first_imgKolkata: State Education minister Partha Chatterjee on Monday expressed his displeasure over the National Institute of Open Schooling (NIOS)’s decision in cancelling the D.El. Ed examination in Bengal, citing leakage.”The test has been cancelled only in Bengal but not in any other state where the examination was held. When an examination is cancelled for alleged leakage, it should be done in all the states where the examinations are supposed to be held. Why only in Bengal? Is the NIOS regulated by the Centre,” Chatterjee questioned. Also Read – Speeding Jaguar crashes into Mercedes car in Kolkata, 2 pedestrians killedThe rescheduling of the examination on February 3 in which candidates have to appear for two subjects each of three hours’ duration has also been an area of concern for those who have already sat for the examination held on December 20 and 21 respectively. The state Education secretary has already written a letter to the concerned authorities either to revoke its decision of cancellation or reconsider the rescheduled date. “The teachers have submitted a deputation to me citing their difficulty to appear for two papers on a single day. So we have decided to raise the issue with the NIOS,” Chatterjee said. Also Read – Bose & Gandhi: More similar than apart, says Sugata BoseThe teachers who have been already teaching in institutions but do not have B.Ed degree can clear D.El. Ed examination and accordingly meet the requisite criteria for teaching as mandated by the National Council of Teacher Education (NCTE). Meanwhile, the state Education department has decided to raise the salary of Siksha Bandhus from Rs 5,994 to Rs 8,392 a month. There are presently 3,925 Siksha Bandhus working at the grass-root level of Sarba Siksha Abhiyan (SSA). “The salary of those associated with project management related work under the SSA will also be enhanced by 40 percent on an average,” Chatterjee said. The minister expressed his optimism that induction of Class V in primary education will be completed by 2020 with some areas to be worked upon.last_img read more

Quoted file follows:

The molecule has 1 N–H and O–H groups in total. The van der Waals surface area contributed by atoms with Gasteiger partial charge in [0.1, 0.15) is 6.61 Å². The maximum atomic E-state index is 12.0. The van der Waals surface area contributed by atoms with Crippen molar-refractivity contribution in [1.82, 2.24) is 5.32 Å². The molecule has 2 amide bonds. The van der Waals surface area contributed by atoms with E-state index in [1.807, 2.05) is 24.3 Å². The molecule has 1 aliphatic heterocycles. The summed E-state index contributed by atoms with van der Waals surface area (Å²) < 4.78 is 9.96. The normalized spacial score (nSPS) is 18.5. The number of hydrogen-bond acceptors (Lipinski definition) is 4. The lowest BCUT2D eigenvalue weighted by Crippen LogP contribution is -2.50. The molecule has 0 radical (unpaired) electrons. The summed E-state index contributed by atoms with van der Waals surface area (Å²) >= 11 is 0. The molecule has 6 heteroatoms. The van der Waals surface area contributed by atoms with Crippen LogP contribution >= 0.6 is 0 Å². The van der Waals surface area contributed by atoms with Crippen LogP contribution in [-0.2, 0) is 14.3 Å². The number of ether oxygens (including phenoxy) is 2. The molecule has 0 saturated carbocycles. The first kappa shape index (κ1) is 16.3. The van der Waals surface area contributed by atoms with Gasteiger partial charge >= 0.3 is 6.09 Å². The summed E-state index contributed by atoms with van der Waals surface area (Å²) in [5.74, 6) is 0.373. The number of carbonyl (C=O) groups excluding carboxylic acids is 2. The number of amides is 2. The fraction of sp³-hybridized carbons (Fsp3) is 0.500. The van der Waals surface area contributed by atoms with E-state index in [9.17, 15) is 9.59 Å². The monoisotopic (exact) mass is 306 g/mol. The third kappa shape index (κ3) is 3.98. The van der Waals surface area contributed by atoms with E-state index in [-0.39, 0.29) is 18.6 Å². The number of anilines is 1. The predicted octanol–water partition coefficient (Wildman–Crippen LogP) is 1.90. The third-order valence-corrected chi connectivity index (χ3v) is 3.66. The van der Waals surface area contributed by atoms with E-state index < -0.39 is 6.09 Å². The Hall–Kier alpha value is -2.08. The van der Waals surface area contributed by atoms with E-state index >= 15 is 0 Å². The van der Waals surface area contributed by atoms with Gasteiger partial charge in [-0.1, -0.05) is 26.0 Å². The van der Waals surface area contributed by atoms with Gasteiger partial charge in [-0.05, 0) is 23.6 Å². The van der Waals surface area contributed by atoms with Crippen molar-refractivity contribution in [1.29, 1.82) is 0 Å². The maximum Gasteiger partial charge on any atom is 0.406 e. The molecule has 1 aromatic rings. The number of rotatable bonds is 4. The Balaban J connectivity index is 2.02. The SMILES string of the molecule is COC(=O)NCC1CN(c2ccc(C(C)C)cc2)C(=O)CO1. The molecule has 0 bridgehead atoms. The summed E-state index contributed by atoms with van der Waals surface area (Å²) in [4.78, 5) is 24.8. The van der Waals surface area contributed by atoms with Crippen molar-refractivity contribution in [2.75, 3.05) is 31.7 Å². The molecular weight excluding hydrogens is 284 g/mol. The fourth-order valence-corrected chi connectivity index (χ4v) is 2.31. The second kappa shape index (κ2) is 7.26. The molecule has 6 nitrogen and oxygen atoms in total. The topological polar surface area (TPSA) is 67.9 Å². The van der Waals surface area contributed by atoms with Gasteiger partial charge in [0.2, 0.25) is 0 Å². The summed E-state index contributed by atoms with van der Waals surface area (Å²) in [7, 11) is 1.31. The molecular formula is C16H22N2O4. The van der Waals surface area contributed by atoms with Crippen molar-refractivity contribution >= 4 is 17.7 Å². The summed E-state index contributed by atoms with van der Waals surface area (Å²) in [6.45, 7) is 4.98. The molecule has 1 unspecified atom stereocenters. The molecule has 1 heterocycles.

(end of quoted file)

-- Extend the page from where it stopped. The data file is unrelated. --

Fighting Fee Increases

first_img Free Workshop | August 28: Get Better Engagement and Build Trust With Customers Now This story appears in the November 2005 issue of Entrepreneur. Subscribe » 2 min read November 1, 2005 This hands-on workshop will give you the tools to authentically connect with an increasingly skeptical online audience. Tired of the increasing costs of credit card transactions? A group of merchants have banded together to fight back with class action lawsuits charging Visa, MasterCard and other leading banks with illegally fixing prices on interchange fees.”The banks have become increasingly greedy with their fees, which is making life difficult for retailers and driving up prices for their customers,” explains Mallory Duncan, senior vice president and general counsel of the National Retail Federation. “Visa and MasterCard are essentially monopolies, and they are using their status as monopolies to increase profits at the expense of consumers.”Interchange fees–fees banks collect from retailers every time a credit card or debit card is used to pay for a purchase–first came under fire in 2003 when retailers won the right not to accept certain high-fee debit cards. In July 2005, Kroger Co. followed suit by banding with several other large retailers to charge Visa USA Inc. and Visa International Service Association with colluding on fees. And now small businesses are joining in with a suit filed by Robins, Kaplan, Miller & Ciresi LLP on behalf of five businesses in California, Connecticut and Minnesota alleging that banks violate anti-trust laws by conspiring to fix interchange rates.Duncan attributes the rash of suits to a seemingly arbitrary bump in interchange fees, which have jumped from a weighted average of 1.58 percent in 1998 to 1.75 percent in 2004, the NRF reports–an increase of 10.8 percent. “[Retailers’] costs are in the hands of a third party who has no incentive to keep them in check,” says Duncan.While quick to note that legal processes take time, Duncan is optimistic about the suit against Visa. “We’re talking about a case with $20 billion a year in fees at stake,” he notes. “This is major litigation filed by reputable attorneys with the potential to bring about real change.” Enroll Now for Freelast_img read more